The organic structure of medieval towns in Europe and Middle-East has always been something between mild inspiration and pathological fascination to me. The spatial experience in old towns often makes it feel like a very carefully crafted environment with each building fitting naturally between its neighbours and meeting the common requirements for access and light. The overall plan on the other hand, seems to be unregulated and fairly chaotic. Regardless, such towns are pleasant for walking and the street network is surprisingly efficient in taking you to where you want to go.
Well…inspired by old towns, I came up with a generative housing model that may be helpful not only in understanding the morphogenetic processes in medieval towns but also reusing the model in planning contemporary settlements. The model presented in this post is by no means finished or conclusive. But it is a start towards using principles of self-organisation and object-oriented approach in designing housing.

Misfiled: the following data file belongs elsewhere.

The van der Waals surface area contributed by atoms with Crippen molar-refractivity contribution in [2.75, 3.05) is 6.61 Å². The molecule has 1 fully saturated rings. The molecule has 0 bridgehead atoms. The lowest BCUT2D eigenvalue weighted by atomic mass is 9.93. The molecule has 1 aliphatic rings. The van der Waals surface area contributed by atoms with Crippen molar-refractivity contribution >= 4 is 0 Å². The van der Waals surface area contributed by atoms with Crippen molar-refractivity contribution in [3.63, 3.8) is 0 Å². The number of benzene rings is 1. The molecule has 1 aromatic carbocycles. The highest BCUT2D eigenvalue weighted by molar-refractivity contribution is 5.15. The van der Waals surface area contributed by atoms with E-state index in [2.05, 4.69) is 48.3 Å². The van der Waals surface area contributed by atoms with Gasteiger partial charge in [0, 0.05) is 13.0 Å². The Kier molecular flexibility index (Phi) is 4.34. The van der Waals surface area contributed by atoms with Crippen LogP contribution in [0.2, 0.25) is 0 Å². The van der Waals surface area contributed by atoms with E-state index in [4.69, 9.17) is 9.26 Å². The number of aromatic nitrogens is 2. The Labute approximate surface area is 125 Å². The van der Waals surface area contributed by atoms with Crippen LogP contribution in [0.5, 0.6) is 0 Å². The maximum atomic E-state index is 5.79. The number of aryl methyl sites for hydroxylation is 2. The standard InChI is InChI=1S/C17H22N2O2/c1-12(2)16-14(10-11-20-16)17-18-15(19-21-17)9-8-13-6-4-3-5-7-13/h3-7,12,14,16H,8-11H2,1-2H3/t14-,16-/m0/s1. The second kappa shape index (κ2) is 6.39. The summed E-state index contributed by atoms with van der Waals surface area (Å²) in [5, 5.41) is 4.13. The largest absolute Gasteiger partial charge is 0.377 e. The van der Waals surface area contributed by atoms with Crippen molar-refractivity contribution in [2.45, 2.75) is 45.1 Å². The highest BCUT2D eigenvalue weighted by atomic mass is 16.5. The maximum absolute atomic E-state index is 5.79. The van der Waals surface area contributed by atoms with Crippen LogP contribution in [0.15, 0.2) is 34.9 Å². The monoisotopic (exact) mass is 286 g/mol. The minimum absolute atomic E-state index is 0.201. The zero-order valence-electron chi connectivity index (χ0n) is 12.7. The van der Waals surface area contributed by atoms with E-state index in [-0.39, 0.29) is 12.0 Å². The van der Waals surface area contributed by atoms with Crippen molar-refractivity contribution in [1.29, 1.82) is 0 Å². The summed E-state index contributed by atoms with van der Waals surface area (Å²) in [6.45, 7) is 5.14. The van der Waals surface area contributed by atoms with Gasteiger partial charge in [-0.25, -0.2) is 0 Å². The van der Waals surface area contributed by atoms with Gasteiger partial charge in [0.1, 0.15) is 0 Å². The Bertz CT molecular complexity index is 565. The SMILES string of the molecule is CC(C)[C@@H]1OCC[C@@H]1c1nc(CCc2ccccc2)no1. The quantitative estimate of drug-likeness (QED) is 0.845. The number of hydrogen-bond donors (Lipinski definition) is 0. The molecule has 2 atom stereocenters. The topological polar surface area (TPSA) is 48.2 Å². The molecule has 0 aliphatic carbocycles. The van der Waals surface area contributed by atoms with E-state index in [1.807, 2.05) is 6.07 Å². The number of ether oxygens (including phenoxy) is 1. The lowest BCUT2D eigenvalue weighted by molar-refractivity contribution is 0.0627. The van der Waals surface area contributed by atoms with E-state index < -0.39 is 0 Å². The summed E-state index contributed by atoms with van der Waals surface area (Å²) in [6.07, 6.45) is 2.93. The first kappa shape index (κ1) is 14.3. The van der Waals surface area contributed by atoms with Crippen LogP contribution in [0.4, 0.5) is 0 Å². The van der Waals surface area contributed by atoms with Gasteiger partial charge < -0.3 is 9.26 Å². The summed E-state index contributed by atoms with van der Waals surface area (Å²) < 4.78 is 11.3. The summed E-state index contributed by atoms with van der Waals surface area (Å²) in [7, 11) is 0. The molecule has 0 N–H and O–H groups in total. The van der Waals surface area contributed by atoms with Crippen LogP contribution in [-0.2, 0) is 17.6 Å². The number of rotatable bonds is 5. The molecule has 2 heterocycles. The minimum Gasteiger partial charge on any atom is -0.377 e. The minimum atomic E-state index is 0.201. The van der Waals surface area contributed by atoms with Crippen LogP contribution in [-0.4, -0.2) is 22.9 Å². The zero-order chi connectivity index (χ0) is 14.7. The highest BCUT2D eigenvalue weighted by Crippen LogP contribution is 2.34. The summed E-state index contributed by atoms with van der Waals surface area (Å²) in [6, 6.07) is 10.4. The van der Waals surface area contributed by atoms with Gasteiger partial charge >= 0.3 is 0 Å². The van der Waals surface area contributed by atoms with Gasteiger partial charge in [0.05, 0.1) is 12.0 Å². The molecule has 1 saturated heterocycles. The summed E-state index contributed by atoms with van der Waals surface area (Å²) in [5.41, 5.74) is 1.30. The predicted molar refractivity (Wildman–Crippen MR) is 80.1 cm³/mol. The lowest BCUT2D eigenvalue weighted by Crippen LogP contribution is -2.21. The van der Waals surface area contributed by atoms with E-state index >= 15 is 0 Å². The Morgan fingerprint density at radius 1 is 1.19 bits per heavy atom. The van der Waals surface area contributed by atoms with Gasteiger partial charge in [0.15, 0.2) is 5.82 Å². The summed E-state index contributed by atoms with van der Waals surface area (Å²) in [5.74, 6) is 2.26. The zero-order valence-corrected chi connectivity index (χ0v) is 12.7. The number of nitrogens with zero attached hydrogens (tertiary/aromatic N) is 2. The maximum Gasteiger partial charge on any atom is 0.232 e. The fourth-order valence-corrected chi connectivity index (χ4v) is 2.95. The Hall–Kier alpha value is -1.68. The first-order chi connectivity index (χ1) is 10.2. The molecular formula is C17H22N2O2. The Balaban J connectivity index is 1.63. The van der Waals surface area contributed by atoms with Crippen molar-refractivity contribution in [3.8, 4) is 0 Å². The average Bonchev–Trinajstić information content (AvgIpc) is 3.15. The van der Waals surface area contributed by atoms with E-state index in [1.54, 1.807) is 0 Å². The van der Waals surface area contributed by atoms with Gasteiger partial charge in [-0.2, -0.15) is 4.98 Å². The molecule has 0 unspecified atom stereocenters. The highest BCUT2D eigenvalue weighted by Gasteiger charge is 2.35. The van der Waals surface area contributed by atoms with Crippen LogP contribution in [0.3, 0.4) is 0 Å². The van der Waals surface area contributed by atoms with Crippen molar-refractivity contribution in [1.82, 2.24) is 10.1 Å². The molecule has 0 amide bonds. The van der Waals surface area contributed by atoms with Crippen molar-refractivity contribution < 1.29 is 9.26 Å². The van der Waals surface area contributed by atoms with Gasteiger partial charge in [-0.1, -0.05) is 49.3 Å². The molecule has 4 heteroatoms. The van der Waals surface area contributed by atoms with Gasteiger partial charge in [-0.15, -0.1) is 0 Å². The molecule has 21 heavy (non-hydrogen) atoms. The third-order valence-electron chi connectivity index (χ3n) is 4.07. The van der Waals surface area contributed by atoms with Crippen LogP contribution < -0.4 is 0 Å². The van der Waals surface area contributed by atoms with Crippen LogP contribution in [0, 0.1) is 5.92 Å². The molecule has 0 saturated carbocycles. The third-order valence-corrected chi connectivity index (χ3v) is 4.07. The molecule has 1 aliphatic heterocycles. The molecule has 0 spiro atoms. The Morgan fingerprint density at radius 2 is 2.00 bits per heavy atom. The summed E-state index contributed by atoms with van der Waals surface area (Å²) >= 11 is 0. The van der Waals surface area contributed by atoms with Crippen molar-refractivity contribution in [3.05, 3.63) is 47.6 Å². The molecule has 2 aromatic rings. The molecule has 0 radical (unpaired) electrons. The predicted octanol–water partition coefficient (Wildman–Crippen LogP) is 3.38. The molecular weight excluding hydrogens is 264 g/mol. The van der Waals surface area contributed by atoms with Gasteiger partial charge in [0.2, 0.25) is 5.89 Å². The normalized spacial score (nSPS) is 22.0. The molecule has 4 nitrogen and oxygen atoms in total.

In principle, the model works as a agent-based system where each housing unit has certain control over its actions but also aligns its shape and size with its immediate neighbours. Houses pull away from areas without enough sunlight or access, glue to one another forming organic clusters. The “settlement” looks almost like a low level organism responsive to its environment, trying to find a comfortable configuration by re-positioning its cells.
The animation below shows an early test. More to come in due course…